The U.S. Capitol provided a majestic backdrop for Commencement 2011, as more than 900 Law School graduates joined the distinguished ranks of GW alumni at a festive, universitywide celebration May 15 on the National Mall.
New York City Mayor Michael Bloomberg, who was elected mayor just two months after the 9/11 attacks, delivered the Commencement address before an estimated crowd of 25,000 graduates, friends, and family members gathered on the historic Mall.
Mr. Bloomberg received an honorary Doctor of Public Service degree at the ceremony, along with Washington arts, education, and community leader Peggy Cooper Cafritz, BS '68, JD '71, and attorney and civil rights pioneer William T. Coleman Jr.
In his address, the mayor called for increased bipartisanship in politics, citing the national unity engendered by the events of 9/11. "Our city, in fact our whole country, did not give in to fear," he said. "We came together as never before."
Mr. Bloomberg urged the graduates to fight for the rights of all people. "Even if it is not popular—especially when it is not popular—we have a responsibility to stand up for the rights of people to express themselves as they wish, to worship how and where they wish, and to love who they wish," he said.
Later in the day, the Law School graduating class—composed of 683 JD recipients and 224 Master of Laws recipients—proceeded to the Charles E. Smith Center for the Law School Diploma Ceremony, featuring keynote speaker John W. Snow, JD '67, former secretary of the U.S. Treasury.
Each graduate was individually recognized at the event, which began with a processional led by faculty marshals Scott B. Pagel, Alfreda Robinson, JD '78, and Joan E. Schaffner. After welcoming remarks by the Law School's marshal, Senior Associate Dean Edward T. Swaine, then-Interim Dean Gregory E. Maggs paid tribute to the Stockton Guard, comprising graduates of the Class of 1971 and earlier. Teresa M. Schwartz, JD '71, J.B. and Maurice C. Shapiro Professor Emeritus of Public Interest Law, served as grand marshal of the Stockton Guard.
As always, a highlight of the ceremony was the awarding of honors to outstanding faculty members, staff members, and graduates. Then-Interim Dean Maggs received this year's Distinguished Faculty Service Award, voted on and presented each year by the JD graduating class. The Distinguished Adjunct Faculty Service Award went to Professorial Lecturer in Law Ava Abramowitz. Tamra Christopher, an information specialist, received the Law School's Distinguished Staff Service Award. The status of professor emeritus was conferred on longtime Professor of Clinical Law Joan H. Strand, BA '72, JD '75.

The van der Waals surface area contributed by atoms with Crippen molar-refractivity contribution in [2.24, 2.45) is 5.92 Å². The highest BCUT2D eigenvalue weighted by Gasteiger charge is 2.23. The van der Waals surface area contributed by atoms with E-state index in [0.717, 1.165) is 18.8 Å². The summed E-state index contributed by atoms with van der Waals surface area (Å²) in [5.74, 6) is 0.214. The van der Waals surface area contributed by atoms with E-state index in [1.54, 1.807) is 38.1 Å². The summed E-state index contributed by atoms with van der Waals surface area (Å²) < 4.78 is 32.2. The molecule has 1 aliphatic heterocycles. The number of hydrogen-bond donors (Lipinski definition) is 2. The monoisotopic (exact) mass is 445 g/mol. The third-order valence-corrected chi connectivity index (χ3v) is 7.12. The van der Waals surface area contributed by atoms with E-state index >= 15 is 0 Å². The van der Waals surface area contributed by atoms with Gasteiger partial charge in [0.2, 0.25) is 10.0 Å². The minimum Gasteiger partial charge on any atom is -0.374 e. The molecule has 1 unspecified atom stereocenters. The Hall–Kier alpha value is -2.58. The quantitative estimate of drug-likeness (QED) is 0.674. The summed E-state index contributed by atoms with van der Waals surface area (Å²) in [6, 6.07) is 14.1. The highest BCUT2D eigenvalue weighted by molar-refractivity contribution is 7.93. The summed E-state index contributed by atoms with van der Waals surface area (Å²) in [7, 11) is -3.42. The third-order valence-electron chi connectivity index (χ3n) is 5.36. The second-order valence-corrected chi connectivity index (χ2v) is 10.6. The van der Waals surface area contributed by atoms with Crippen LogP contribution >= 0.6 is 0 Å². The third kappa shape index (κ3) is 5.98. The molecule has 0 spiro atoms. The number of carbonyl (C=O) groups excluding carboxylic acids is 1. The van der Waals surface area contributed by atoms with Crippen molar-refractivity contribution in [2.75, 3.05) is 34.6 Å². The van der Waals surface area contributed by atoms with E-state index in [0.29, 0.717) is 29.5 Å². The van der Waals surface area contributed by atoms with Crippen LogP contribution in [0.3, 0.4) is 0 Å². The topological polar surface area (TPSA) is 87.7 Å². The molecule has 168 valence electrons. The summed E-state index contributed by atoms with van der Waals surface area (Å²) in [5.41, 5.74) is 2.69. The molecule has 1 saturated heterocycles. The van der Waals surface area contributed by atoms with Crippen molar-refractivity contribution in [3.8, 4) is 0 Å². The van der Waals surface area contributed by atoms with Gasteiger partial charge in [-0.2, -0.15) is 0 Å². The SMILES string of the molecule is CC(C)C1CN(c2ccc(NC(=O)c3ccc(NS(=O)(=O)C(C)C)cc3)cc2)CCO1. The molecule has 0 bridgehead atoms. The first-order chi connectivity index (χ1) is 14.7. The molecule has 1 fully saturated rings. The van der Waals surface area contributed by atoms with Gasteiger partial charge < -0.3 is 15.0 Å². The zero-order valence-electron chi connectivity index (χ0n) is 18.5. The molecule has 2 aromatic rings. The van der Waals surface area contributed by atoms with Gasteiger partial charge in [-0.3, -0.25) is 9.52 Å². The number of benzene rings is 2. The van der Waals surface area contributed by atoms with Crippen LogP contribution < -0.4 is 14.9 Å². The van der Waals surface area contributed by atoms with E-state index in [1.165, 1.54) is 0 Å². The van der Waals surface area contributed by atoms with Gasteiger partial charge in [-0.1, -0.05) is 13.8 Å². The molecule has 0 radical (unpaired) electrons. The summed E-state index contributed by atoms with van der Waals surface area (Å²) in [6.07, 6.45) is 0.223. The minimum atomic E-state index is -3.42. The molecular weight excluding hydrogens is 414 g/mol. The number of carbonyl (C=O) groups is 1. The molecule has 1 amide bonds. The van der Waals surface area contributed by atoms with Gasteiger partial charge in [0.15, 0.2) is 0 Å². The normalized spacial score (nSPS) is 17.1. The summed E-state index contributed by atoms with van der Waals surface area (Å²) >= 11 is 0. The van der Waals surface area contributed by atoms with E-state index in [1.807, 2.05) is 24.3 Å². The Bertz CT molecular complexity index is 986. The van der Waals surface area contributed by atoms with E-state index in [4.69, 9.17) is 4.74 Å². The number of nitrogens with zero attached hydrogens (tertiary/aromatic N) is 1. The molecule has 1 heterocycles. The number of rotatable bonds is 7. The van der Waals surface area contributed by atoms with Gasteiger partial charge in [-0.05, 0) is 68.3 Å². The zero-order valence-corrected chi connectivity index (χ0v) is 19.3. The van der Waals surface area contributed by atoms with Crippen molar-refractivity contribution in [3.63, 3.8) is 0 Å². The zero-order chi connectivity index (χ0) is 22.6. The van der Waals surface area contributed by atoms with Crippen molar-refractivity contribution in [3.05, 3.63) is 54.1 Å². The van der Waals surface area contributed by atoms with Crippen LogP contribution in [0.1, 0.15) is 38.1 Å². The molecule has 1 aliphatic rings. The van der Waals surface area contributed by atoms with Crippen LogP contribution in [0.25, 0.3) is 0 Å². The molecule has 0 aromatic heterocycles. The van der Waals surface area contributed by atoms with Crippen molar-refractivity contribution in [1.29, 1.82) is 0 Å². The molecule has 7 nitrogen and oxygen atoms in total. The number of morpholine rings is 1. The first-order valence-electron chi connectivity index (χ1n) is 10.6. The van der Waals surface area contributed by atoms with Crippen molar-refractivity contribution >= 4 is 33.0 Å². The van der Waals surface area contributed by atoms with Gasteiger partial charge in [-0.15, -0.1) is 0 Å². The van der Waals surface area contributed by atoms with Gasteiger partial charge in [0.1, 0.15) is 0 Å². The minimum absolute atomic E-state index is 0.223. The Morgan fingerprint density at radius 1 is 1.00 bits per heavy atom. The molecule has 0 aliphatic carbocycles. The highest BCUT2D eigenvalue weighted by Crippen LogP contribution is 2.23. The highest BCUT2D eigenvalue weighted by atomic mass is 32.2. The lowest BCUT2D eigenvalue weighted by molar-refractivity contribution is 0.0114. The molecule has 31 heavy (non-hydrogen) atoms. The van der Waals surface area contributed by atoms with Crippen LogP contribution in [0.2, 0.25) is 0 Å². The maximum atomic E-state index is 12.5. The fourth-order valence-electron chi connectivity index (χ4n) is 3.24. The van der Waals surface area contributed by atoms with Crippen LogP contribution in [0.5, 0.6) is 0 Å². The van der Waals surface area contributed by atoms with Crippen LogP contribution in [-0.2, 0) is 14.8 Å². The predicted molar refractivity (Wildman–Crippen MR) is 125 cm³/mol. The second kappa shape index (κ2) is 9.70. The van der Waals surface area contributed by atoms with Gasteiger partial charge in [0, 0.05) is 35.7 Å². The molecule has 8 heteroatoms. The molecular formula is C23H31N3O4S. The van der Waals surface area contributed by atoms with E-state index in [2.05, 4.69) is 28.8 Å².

Newly minted Law School graduate Nicholas Bradley received the John Bell Larner Award for earning the highest cumulative grade point average in his class. The Anne Wells Branscomb Award went to Ashley Eiler for attaining the highest cumulative average in the evening program. The graduating class voted Rushab B. Sanghvi the recipient of the Michael Dillon Cooley Memorial Award.
In his remarks, Mr. Snow, who served as secretary of the Treasury from 2003 to 2006, regaled the graduates with anecdotes from his prominent career, as well as his GW Law School days.
He elicited laughter when recounting a story of his early days in the Cabinet. "I was in office three days when it fell to the secretary of the Treasury to defend the 2004 budget of the administration," Mr. Snow said. A member of Congress "who was clearly steamed up" proceeded to attack him on everything from the sinking economy to rising employment, and "working himself into a frenzy," called for his impeachment. "One of the lessons of a good law school is when your opponent is digging himself into a hole and making himself look ridiculous, let him do it," he said.
Law school is "the best liberal arts education in the world," Secretary Snow told the graduates. "You leave this Law School with a deep intellectual capital, an intellectual capital that will allow you to do virtually anything you want to do. My advice would be simply this: As you think about those opportunities, as you use this marvelous education, follow the advice of Ralph Waldo Emerson, who said, 'Be your own star.' Look to yourself. Don't let somebody else script your life for you. Be the author of your life, the author of your own destiny."